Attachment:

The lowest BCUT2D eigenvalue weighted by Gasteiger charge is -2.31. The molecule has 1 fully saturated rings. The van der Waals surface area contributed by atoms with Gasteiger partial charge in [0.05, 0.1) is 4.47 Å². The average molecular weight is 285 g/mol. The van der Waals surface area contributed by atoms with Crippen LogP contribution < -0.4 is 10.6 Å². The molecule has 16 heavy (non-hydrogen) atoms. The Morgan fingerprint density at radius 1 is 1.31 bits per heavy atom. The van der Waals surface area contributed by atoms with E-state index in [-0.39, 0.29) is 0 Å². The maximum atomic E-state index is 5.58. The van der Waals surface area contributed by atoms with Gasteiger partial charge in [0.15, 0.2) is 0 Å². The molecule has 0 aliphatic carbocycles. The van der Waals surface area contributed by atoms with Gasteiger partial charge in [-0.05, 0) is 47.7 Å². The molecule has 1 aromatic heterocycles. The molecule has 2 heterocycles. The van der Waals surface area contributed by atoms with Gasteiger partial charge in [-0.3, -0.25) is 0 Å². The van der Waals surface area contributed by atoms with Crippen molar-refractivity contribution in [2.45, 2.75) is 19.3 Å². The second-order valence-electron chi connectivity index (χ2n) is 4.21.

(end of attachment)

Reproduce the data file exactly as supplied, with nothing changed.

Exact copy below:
The lowest BCUT2D eigenvalue weighted by Gasteiger charge is -2.31. The molecule has 1 fully saturated rings. The van der Waals surface area contributed by atoms with Gasteiger partial charge in [0.05, 0.1) is 4.47 Å². The average molecular weight is 285 g/mol. The van der Waals surface area contributed by atoms with Crippen LogP contribution < -0.4 is 10.6 Å². The molecule has 16 heavy (non-hydrogen) atoms. The Morgan fingerprint density at radius 1 is 1.31 bits per heavy atom. The van der Waals surface area contributed by atoms with E-state index in [-0.39, 0.29) is 0 Å². The maximum atomic E-state index is 5.58. The van der Waals surface area contributed by atoms with Gasteiger partial charge in [0.15, 0.2) is 0 Å². The molecule has 0 aliphatic carbocycles. The van der Waals surface area contributed by atoms with Gasteiger partial charge in [-0.05, 0) is 47.7 Å². The molecule has 1 aromatic heterocycles. The molecule has 2 heterocycles. The van der Waals surface area contributed by atoms with Gasteiger partial charge in [-0.3, -0.25) is 0 Å². The van der Waals surface area contributed by atoms with Crippen molar-refractivity contribution in [2.45, 2.75) is 19.3 Å². The second-order valence-electron chi connectivity index (χ2n) is 4.21.